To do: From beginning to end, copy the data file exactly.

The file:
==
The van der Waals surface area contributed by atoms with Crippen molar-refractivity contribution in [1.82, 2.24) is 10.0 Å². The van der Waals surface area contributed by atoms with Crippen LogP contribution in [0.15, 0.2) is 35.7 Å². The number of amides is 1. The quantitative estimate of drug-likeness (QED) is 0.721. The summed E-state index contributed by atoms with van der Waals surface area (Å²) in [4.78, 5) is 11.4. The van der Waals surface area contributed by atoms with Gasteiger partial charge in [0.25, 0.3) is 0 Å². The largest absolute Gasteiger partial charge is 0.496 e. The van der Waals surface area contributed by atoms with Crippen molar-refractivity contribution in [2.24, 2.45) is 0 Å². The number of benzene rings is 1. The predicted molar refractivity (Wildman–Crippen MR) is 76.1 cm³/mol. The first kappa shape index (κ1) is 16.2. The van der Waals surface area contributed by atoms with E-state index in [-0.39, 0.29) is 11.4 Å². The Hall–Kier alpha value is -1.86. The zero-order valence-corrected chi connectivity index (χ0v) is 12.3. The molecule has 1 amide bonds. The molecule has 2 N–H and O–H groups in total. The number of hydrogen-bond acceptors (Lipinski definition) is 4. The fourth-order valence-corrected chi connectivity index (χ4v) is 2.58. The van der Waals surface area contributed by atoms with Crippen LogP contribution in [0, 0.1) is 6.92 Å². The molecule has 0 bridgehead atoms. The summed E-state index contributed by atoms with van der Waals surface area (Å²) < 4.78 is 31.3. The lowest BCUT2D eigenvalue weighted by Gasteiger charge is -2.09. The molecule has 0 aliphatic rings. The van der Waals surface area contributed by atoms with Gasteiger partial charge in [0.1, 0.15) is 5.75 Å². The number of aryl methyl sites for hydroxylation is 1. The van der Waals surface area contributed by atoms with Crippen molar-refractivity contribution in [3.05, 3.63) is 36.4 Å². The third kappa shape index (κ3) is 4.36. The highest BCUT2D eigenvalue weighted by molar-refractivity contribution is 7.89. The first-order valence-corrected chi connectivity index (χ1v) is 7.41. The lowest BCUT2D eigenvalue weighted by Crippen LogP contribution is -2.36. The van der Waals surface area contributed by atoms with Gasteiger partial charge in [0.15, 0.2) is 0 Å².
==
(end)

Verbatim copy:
The van der Waals surface area contributed by atoms with Crippen molar-refractivity contribution in [1.82, 2.24) is 10.0 Å². The van der Waals surface area contributed by atoms with Crippen LogP contribution in [0.15, 0.2) is 35.7 Å². The number of amides is 1. The quantitative estimate of drug-likeness (QED) is 0.721. The summed E-state index contributed by atoms with van der Waals surface area (Å²) in [4.78, 5) is 11.4. The van der Waals surface area contributed by atoms with Gasteiger partial charge in [0.25, 0.3) is 0 Å². The largest absolute Gasteiger partial charge is 0.496 e. The van der Waals surface area contributed by atoms with Crippen molar-refractivity contribution in [2.24, 2.45) is 0 Å². The number of benzene rings is 1. The predicted molar refractivity (Wildman–Crippen MR) is 76.1 cm³/mol. The first kappa shape index (κ1) is 16.2. The van der Waals surface area contributed by atoms with E-state index in [-0.39, 0.29) is 11.4 Å². The Hall–Kier alpha value is -1.86. The zero-order valence-corrected chi connectivity index (χ0v) is 12.3. The molecule has 1 amide bonds. The molecule has 2 N–H and O–H groups in total. The number of hydrogen-bond acceptors (Lipinski definition) is 4. The fourth-order valence-corrected chi connectivity index (χ4v) is 2.58. The van der Waals surface area contributed by atoms with Crippen LogP contribution in [0, 0.1) is 6.92 Å². The molecule has 0 bridgehead atoms. The summed E-state index contributed by atoms with van der Waals surface area (Å²) < 4.78 is 31.3. The lowest BCUT2D eigenvalue weighted by Gasteiger charge is -2.09. The molecule has 0 aliphatic rings. The van der Waals surface area contributed by atoms with Gasteiger partial charge in [0.1, 0.15) is 5.75 Å². The number of aryl methyl sites for hydroxylation is 1. The van der Waals surface area contributed by atoms with Crippen molar-refractivity contribution in [3.05, 3.63) is 36.4 Å². The third kappa shape index (κ3) is 4.36. The highest BCUT2D eigenvalue weighted by molar-refractivity contribution is 7.89. The first-order valence-corrected chi connectivity index (χ1v) is 7.41. The lowest BCUT2D eigenvalue weighted by Crippen LogP contribution is -2.36. The van der Waals surface area contributed by atoms with Gasteiger partial charge in [0.15, 0.2) is 0 Å².